But, one of the distinguishing factors between generations with regards to environmental issues is the urgency shown by younger people. With such short deadlines to prevent catastrophic consequences of unmitigated climate change, and with millions of tonnes of plastic entering the oceans every year, my generation widely see that these are not times to just sit back and twiddle our thumbs while we wait for those in power to do something about it. We see that our futures will be directly impacted by the actions we take now – or, rather, the lack of them – and that really drives the rise in the number of young people making their voices heard on environmental issues that we see in current times.

From your own personal experience and the work you have been doing, are there any thoughts you would like to share with parents about raising an environmentally-conscious child? Or a child raising an eco-minded grown-up??

Education is so important. Read books and watch films together about the environment, take long walks in a local park and see how many species of bird you can spot – if you don’t grow up understanding and appreciating the natural world, how can you be expected to care about protecting it?

Also, don’t feel like you have to take extreme steps, such as going completely plastic free, in order to make a difference at home! Feeling the pressure to go from one extreme to the other can end up making you do nothing at all, and it’s definitely more beneficial to start small and make manageable changes to be more eco-friendly. Work together, discuss ideas (young people have some of the most creative ones, so listen to them!) and build up from there.


Other than the schools themselves offering plastic free period products, do you have any tips for small steps individuals can take to create change in their school?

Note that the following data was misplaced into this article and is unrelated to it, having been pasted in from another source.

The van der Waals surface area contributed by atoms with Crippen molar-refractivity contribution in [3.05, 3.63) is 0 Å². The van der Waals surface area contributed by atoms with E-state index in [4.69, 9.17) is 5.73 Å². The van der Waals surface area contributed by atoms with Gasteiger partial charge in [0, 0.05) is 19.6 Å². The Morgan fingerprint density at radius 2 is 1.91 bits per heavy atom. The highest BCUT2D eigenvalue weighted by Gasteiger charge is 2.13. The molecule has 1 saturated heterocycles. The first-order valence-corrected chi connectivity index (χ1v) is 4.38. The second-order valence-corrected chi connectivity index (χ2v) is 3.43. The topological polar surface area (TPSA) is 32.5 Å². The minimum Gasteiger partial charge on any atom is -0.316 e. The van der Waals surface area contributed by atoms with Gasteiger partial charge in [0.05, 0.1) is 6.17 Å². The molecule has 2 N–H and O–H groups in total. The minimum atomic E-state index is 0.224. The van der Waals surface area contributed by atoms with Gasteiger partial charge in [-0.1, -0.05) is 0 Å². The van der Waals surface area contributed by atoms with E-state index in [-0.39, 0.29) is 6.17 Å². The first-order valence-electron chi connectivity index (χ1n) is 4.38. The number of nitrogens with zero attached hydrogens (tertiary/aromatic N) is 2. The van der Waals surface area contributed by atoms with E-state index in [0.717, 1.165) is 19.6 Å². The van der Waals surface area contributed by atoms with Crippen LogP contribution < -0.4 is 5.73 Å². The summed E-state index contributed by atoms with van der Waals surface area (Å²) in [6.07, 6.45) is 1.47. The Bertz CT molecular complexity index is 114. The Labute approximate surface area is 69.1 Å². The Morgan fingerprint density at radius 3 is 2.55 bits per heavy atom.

1. Start by raising awareness; put up posters, or do an assembly. In order to encourage people to make a change, they need to understand why and what you’re passionate about!
  2. Get support! Whether it’s from teachers or fellow students, having other people supporting you on your mission helps you to make a bigger change – it also means you’re not on your own. Getting your school eco-council involved is a great place to start.
  3. Have a clear focus in mind of what you want to achieve. You can start small, but having a goal to work towards gives you a focus to help you take the first steps to making a difference, and is something to pitch to any teachers/decision makers you want to get involved.

If you could say one thing to convince kids, parents, teachers, and their schools to go plastic clever, what would it be?

Ultimately, we’re all a part of the plastic pollution problem, through our daily lives and habits, so we all have an important part to play in clearing it up. And we all need to do our bit to address this issue urgently, even if it’s just by taking small steps to make a difference. The most important thing is not doing something huge to help the planet – it’s about doing something now.